Pro-em­ploy­ment poli­cies only so­lu­tion to mod­ern day slav­ery abroad

By: Winnie Watera

The Au­di­tor gen­eral is man­dated by the con­sti­tu­tion of Uganda to au­dit and re­port on pub­lic ac­counts; that is all pub­lic of­fices and any pub­lic cor­po­ra­tion es­tab­lished by an act of Par­lia­ment. This is sub­stan­ti­ated by the Na­tional au­dit Act, 2008 in sec­tions 13 and 19. Ar­ti­cle 163(4) of the con­sti­tu­tion that fur­ther re­quires the Au­di­tor an­nu­ally to pre­sent a re­port to Par­lia­ment for the fi­nan­cial year im­me­di­ately pre­ced­ing.

In the last 3 au­dit re­ports tabled in Par­lia­ment, the Au­di­tor Gen­eral pointed out the is­sue of un­der­staffing in a num­ber of pub­lic in­sti­tu­tions. Ac­count­abil­ity com­mit­tees dur­ing their probes into the ex­pen­di­ture of pub­lic monies dis­bursed have queried this is­sue, it has al­most be­come rhetoric. This notwith­stand­ing Gov­ern­ment has on a num­ber of oc­ca­sions in­sisted on ex­port­ing la­bor. Of course there is the ar­gu­ment that gov­ern­ment can­not af­ford all the staff it re­quires in its in­sti­tu­tions, this is valid. But has the gov­ern­ment stopped to re­flect about the con­di­tions that the ex­ported la­bor works in? Has it done enough for the un­em­ployed in Uganda?

On No­vem­ber 27, 2015, the Ob­server, a renowned Ugan­dan news­pa­per ran a story on a on a one Sarah Na­mutebi (not real names) who had just re­turned from Dubai where she had been em­ployed as a do­mes­tic worker. Na­mutebi told of the or­deal she faced while abroad and how she was hood­winked into be­liev­ing she was go­ing to make an hon­est liv­ing in the “land of Gold.” Na­mutebi is just the tip of the ice­berg, many Ugan­dans have had the same ex­pe­ri­ence work­ing abroad es­pe­cially in Asian coun­tries. De­spite such sto­ries, many young Ugan­dans have not been de­terred from seek­ing these op­por­tu­ni­ties and with Ugan­da’s loose pol­icy on the wel­fare of ex­ported la­bor there is noth­ing stop them.

Par­lia­ment has raised a red flag on the mat­ter time and again. The Uganda Wom­en’s Par­lia­men­tary As­so­ci­a­tion (UWOPA) raised the is­sue through a pe­ti­tion tabled by the Kasilo County MP, Okupa Eli­jah back in 2012. In 2014, Naka­songola Woman MP Mar­garet Ko­muhangi moved the House to con­sider slap­ping a mora­to­rium on the ex­port of Ugan­dan girls and women to work as maids. Most re­cently, Speaker Re­becca af­ter a trip to Saudi Ara­bia de­manded that the gov­ern­ment gives Par­lia­ment a de­tailed ex­pla­na­tion of its plan to pro­tect Ugan­dans work­ing in Saudi Ara­bia or else ban the en­tire prac­tice. Note­wor­thy is that gov­ern­ment has­n’t tabled this re­port yet on the floor of Par­lia­ment.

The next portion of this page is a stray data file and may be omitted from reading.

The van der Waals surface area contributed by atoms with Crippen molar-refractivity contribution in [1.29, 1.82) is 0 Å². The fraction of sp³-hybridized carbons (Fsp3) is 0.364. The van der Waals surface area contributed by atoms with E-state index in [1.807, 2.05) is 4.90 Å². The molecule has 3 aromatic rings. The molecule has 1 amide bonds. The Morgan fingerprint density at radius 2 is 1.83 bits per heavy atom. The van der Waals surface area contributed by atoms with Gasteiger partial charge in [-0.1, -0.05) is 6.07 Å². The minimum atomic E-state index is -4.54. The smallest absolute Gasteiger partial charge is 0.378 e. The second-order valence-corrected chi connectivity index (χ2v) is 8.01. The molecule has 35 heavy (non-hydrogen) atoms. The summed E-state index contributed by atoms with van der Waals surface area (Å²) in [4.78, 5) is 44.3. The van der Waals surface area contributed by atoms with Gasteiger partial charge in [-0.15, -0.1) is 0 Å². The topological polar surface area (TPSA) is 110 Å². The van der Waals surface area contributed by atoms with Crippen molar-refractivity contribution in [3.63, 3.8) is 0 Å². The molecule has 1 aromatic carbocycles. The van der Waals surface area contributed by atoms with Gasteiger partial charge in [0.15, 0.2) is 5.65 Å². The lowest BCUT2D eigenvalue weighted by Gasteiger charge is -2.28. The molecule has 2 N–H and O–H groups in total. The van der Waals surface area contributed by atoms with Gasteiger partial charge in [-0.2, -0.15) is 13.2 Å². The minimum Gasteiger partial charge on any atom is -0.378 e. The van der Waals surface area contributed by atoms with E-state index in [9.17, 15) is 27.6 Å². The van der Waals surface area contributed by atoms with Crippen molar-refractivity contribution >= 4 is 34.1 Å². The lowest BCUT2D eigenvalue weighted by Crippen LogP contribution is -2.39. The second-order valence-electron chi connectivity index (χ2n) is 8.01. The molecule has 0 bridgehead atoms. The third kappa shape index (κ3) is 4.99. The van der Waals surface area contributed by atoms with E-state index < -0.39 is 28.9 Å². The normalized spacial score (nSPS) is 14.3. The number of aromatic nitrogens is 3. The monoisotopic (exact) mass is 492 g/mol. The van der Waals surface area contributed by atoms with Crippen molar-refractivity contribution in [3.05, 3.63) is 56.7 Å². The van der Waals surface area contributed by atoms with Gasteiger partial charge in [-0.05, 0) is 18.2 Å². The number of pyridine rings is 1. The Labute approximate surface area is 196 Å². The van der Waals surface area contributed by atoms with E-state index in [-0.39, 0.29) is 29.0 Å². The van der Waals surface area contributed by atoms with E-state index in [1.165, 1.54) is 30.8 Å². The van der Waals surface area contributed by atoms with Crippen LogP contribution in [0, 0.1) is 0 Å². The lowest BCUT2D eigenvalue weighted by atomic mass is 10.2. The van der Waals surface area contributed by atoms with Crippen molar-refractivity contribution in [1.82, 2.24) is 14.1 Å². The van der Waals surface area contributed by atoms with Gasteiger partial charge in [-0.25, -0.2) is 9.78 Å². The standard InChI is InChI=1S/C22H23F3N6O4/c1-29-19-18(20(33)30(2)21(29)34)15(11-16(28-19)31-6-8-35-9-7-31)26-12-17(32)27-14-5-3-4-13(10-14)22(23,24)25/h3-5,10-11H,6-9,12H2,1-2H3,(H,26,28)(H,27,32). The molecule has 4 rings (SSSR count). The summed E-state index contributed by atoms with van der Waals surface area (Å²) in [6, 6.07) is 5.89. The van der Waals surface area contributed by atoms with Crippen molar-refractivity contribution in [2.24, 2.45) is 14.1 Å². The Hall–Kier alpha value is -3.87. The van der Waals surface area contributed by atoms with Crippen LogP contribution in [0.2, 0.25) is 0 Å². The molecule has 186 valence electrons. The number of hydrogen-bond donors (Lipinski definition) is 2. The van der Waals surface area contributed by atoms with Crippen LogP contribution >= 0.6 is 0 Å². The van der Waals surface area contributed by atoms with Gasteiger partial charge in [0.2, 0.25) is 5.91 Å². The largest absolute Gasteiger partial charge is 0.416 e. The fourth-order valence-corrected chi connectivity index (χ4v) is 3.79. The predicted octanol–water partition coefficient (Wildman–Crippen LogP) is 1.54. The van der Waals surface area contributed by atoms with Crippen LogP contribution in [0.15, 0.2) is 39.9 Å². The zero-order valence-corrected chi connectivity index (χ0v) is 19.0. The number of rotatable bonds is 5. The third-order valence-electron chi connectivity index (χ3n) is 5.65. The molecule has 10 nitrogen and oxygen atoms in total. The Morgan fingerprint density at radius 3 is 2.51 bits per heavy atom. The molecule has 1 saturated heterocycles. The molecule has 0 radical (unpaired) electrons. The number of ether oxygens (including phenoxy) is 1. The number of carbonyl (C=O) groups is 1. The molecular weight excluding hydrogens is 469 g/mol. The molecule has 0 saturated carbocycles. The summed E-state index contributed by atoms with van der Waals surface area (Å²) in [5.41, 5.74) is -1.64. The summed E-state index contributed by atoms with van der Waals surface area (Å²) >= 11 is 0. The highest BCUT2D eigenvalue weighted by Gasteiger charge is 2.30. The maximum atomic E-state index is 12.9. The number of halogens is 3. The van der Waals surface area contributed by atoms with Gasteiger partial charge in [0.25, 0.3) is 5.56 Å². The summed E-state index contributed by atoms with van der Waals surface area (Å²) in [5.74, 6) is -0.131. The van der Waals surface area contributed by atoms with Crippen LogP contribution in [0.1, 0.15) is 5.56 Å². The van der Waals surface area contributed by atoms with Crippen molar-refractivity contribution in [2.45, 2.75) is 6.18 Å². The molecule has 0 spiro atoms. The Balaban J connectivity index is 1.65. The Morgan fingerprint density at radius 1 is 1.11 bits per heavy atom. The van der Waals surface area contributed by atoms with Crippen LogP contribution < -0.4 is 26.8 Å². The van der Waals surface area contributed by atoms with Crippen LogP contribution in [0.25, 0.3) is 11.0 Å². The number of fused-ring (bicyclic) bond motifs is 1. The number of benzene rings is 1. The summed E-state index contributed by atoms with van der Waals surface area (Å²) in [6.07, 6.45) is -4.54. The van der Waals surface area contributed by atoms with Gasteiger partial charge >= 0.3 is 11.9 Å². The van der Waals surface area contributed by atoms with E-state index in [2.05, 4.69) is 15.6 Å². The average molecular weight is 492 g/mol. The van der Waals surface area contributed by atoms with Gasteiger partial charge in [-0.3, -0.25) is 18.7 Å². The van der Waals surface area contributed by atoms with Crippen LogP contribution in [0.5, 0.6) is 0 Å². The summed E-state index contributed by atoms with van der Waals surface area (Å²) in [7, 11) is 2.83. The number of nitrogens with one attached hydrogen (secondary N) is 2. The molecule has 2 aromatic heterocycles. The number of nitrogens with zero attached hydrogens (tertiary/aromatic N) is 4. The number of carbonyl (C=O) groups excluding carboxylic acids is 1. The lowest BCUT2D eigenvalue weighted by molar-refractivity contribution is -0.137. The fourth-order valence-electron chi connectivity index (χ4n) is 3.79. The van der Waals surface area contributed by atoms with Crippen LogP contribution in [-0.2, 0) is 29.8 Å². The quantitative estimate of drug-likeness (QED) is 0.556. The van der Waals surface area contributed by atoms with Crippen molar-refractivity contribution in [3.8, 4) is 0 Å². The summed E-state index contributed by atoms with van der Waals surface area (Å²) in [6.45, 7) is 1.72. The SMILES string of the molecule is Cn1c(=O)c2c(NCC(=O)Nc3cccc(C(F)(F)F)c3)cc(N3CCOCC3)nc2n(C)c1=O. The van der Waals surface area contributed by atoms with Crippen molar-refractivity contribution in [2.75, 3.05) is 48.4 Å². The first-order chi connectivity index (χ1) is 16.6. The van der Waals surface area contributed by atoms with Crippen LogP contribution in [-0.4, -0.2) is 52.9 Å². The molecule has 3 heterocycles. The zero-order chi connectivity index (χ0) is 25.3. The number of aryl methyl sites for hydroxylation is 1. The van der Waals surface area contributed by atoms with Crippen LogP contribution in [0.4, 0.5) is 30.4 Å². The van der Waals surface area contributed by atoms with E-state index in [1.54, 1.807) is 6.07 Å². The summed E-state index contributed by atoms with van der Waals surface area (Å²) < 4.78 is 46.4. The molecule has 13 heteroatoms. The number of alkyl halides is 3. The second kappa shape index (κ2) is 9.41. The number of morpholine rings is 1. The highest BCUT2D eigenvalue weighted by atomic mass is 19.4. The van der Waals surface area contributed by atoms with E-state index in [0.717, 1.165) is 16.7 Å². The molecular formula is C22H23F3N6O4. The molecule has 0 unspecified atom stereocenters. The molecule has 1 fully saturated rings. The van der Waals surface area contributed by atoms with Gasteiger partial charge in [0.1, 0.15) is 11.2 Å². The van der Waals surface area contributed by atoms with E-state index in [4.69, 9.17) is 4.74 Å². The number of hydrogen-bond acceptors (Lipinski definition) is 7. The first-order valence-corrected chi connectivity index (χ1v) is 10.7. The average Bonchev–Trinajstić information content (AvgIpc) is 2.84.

Con­trary to this, the co­or­di­na­tor of the Ex­ter­nal Em­ploy­ment Unit (EEU) in the la­bor Min­istry, Mil­ton Tu­ryasi­ima, said the speak­er’s pro­posal to stop the deal is not fea­si­ble be­cause there is no law that can be used to en­force it. He points Ar­ti­cle 28 and 29 of the Con­sti­tu­tion gives free­dom to move and work any­where. He erred in us­ing the ar­ti­cles in iso­la­tion, Chap­ter four should be looked at in its en­tirety, pro­tec­tion of rights.

Uganda has cheap la­bor com­pa­ra­ble to those in china, there­fore, gov­ern­ment should ex­ploit this. The sit­u­a­tion in Uganda is; the gov­ern­ment bor­rows from China for var­i­ous rea­sons and again goes ahead to im­port ex­pa­tri­ates to do jobs that Ugan­dans would oth­er­wise do. This does not ben­e­fit us very much and yet a num­ber of grad­u­ates that uni­ver­si­ties an­nu­ally re­lease can ably feed into these in­sti­tu­tions. It is only then that the sur­plus can be ex­ported. Ugan­dan grad­u­ates should have a choice, this is what the con­sti­tu­tion means in Ar­ti­cle 29, go­ing abroad to live in squalor should not be the only choice.

Uganda should look at its strong points, for ex­am­ple, the cheap la­bor and high pop­u­la­tion, Agri­cul­ture, its com­par­a­tive ad­van­tage in the pro­duc­tion of cot­ton, cof­fee, and other or­ganic pro­duce, and use this to cre­ate em­ploy­ment. Over­haul the ed­u­ca­tion sys­tem to al­low vo­ca­tional as well as the­o­ret­i­cal learn­ing. With such pro-em­ploy­ment poli­cies, un­em­ployed youth can ably im­prove their wel­fare and it is only then that this de­ba­cle of mod­ern day slav­ery will end.